Answers on the Havelock North water contamination may finally be unearthed, with the Government inquiry into it soon to be underway.

Today Attorney-General Christopher Finlayson revealed further details around the inquiry announced by government last month.

During August E.Coli in the Hastings suburb's water supply caused about 5200 people to become ill with campylobactor, and two elderly women, with underlying medical conditions, died while sick with it.

Reports have since emerged of people suffering from secondary infections- with one person admitted to Hawke's Bay Hospital with Guillain-Barre Syndrome last week.

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Today it was announced the inquiry into the incident would begin this week, with an initial sitting in the region, in the coming weeks. It will be chaired by retired Court of Appeal judge, the Honourable Lyn Stevens, QC.

Justice Stevens will be joined on the panel by NZQA CEO and former Director-General of Health, Dr Karen Poutasi CNZM, and local government and engineering expert, Anthony Wilson.

Hastings mayor Lawrence Yule welcomed the inquiry, saying he was impressed with the quality of those involved, and comfortable with its timeframes - which will report back by March 31 next year.

"The thing we need to remember is while this has been harrowing for 5000 people, and a crisis for Havelock North ... it is significant nationally, and even internationally," he said.

Mr Yule said he thought the inquiry covered every aspect of the situation including how council, and the HBDHB had operated. "I think it's pretty wide-ranging and I'm comfortable with the approach," he said.

Mayoral candidate Guy Wellwood said, knowing Justice Stevens, "he will do a very thorough job. He's also had prosecution experience, so he will sift out the facts somehow".

It would be good to get answers, he said, adding he was very interested in the inquiry's focus on how to reduce the risk of similar outbreaks occurring in future.

Fellow candidate Adrienne Pierce said it was great to know the inquiry was getting underway.

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"I think we're all surprised we don't have answers on how this happened, and we're going into week five since the contamination," she said. She hoped the communication from the council, and DHB was addressed.

Tukituki MP Craig Foss said he was pleased to see progress had been made on the inquiry.

"While the boil notice has been lifted and things are returning to normal, there are still many unanswered questions," he said. "This Government-initiated inquiry, alongside other inquiries by local authorities, must get to the bottom of this."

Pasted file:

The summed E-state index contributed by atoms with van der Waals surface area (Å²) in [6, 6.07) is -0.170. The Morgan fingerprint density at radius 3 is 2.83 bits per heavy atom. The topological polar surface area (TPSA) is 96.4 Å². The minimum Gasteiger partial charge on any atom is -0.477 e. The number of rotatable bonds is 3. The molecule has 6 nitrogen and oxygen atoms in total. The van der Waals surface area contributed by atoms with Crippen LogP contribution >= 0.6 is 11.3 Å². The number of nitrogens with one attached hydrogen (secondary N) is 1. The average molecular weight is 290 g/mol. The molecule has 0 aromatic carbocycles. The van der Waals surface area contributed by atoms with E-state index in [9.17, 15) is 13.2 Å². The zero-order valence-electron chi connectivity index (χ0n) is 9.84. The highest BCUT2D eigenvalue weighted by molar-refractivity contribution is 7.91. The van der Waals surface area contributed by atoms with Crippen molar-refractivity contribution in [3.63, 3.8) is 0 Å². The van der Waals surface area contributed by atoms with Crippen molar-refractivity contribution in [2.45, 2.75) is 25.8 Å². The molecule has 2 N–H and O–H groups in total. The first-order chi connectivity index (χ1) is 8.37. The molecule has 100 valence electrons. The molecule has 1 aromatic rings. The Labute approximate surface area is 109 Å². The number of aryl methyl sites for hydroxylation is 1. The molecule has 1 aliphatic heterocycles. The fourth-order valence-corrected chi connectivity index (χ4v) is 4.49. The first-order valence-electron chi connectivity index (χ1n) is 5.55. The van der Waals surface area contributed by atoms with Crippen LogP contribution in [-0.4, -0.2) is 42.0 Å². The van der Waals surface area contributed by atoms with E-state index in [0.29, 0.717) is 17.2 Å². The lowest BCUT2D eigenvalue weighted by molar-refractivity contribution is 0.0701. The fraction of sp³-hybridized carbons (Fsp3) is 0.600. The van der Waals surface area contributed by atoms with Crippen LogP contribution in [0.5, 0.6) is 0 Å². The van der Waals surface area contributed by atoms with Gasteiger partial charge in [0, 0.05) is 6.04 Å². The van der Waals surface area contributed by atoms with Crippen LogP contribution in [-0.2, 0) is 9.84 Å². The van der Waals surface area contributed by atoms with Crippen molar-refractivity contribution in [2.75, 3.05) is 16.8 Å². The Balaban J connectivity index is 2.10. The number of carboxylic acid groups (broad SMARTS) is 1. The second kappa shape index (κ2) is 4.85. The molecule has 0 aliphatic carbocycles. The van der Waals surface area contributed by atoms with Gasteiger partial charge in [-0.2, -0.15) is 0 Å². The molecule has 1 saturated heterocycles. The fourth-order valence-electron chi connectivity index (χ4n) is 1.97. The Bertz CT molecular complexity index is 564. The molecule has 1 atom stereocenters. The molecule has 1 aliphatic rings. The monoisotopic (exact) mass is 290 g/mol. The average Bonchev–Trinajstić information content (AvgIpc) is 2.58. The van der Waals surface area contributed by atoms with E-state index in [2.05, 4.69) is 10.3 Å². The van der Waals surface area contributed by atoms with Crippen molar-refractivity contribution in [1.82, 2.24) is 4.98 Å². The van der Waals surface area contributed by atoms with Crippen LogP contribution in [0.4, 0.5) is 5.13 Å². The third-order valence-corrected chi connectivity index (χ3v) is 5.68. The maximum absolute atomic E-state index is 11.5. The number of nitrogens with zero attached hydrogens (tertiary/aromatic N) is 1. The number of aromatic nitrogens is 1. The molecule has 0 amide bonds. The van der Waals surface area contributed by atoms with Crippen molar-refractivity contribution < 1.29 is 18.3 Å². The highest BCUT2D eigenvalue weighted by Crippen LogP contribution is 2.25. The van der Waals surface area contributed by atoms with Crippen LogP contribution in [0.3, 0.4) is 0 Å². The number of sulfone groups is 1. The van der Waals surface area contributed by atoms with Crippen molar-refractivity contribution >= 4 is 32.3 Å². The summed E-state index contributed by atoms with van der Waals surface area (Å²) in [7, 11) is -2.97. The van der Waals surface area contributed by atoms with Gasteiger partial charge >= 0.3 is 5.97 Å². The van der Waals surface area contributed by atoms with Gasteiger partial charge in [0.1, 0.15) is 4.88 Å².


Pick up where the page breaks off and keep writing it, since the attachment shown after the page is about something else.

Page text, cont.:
The terms of reference state the inquiry would report on, and make recommendations on a number of matters - including the cause of the outbreak and whether any person or organisation was at fault or failed to meet required standards, the adequacy of the management of drinking water supplies for Havelock North, and any changes or additions to operational practices for the monitoring or testing of drinking water.

Havelock North resident Kerry Mackintosh who was struck down with Guillain-Barre syndrome last month, and is now also suffering from reactive arthritis, said it was very good the inquiry was starting.

Although "these things do take time", she was glad there would soon be answers around the cause of the contamination. Mrs Mackintosh hoped the inquiry would inquire into the Brookvale Bores due to their history, and the communication by the HBDHB.

The person admitted to hospital with Guillain-Barre Syndrome on Friday was said to be in a stable condition, and progressing well with the treatment she had received.

Hawke's Bay Hospital Physician Andrew Burns said the patient had diarrhoeal symptoms during the Havelock North campylobacter outbreak in August.

He said Havelock North residents who experience pins and needles, weakness or clumsiness of hands or feet should seek medical help quickly.

"Early treatment of this condition can impact on the severity, so early diagnosis is important," he said.

People can call Healthline 24/7 free on 0800 611 116, contact your family doctor or visit after hours services to get a health professionals advice.